This criticism cuts to the heart of the Ds’ failings: they don’t think like citizens of the Middle Ages, they think like 21st Century Americans. In their eyes it’s bad to kill your brother and sure, it is, but Renly was the real asshole by usurping Stannis in the first place. “You want a good girl, but you need a bad pussy,” was an actual line of dialogue written by these two assholes for an actual Medieval Fantasy TV Program. If that doesn’t tell you how modern-minded they are, I don’t know what will. They don’t understand the Middle Ages the way George does, and at first that was fine. But now they’ve strayed so far from the moral of the books that I don’t even know what they’re trying to say anymore. Evil always prevails, I guess?

The Ds: fucking up your favorite book since 2011.

So many of the world’s problems come from a black-and-white worldview. Americans are the “good guys” and Muslims the “bad guys.” Too often do we like to tell ourselves “I’m a good person” or “I could never do that” but that’s simply not how life works. As Paul Verhoeven once said, “war makes monsters of us all,” a sentiment that could very well be the mantra of A Song of Ice and Fire. ASOIAF is an intensely anti-war story and I think that’s why it resonates with me so much. The question isn’t “which of these contenders is the best candidate for the Iron Throne,” the question is, “should any of these people rule over Westeros?” Should any one individual be given total control over everyone else? Especially in book five, Martin maintains his story’s gray morality by questioning the worth of every potential king and queen. Excluding the obviously abhorrent Ironborn, a case could be made for every contender. Daenerys has the fierceness of the Dothraki and a gentle heart, but she’s also a fifteen year-old girl who has no idea what the fuck she’s doing. Stannis is just and follows the rule of law, but is unflinching and willing to use black magic to meet his ends. Tywin is brutal, but through fear he has maintained peace and prosperity.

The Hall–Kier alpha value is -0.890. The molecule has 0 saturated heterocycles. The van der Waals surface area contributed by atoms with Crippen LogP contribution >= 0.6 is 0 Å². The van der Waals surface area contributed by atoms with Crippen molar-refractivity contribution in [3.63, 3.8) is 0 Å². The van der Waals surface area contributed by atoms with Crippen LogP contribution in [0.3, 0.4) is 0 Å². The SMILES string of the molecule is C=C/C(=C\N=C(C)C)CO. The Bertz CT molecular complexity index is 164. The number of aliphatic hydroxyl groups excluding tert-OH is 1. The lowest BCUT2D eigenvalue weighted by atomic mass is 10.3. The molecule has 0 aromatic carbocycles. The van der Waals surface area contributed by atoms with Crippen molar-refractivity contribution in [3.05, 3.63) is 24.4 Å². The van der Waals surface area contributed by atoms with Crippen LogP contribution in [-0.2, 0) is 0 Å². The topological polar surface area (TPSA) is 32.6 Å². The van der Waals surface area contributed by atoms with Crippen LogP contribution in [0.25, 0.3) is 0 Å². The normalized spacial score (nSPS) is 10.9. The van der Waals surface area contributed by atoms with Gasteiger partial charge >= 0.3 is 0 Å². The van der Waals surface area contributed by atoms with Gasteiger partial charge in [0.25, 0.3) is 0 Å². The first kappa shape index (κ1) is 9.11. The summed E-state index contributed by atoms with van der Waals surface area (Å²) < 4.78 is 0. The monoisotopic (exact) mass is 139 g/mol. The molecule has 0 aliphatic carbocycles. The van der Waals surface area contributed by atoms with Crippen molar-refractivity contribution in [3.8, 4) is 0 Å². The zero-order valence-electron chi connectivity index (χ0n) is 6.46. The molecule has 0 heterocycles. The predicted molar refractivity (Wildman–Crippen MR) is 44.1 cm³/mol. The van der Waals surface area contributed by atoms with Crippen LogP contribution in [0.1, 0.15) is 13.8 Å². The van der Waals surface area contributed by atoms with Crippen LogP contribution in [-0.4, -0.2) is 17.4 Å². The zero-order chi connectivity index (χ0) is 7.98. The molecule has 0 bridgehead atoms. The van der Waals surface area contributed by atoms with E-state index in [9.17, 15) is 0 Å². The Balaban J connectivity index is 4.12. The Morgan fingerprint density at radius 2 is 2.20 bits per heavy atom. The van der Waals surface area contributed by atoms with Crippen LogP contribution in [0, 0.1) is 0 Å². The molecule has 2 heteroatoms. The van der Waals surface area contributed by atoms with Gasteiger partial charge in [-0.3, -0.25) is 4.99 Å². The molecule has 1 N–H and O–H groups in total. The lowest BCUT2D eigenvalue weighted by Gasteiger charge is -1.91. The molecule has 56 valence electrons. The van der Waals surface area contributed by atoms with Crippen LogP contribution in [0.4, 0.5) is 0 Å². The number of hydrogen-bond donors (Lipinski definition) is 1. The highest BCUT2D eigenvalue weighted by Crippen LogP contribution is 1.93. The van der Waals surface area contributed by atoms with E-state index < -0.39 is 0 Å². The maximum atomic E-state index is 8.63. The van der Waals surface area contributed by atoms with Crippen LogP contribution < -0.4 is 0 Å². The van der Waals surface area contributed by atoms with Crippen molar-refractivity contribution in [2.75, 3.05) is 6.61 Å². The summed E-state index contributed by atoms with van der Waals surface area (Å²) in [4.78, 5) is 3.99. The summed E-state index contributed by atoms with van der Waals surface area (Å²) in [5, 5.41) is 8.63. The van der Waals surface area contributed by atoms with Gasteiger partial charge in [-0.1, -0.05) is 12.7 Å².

On the show the question of “who should rule” is never asked because since Day One there has been only one answer: Daenerys. Only Daenerys, always Daenerys, all Daenerys all the time. Not only does this weaken the story overall, it weakens Dany too, and rumblings amongst both book and TV fans show her popularity is waning. When the story tells you who to root for instead of letting you decide for yourself, your brain subconsciously revolts. Dany is obnoxious now because the writers are constantly hammering over our heads how great she is, even when she’s summarily executing people by dragon and making stupid decisions. In the books you’re meant to question Dany, but on the show you, like every other character in her proximity, have no choice but to give her your undying love.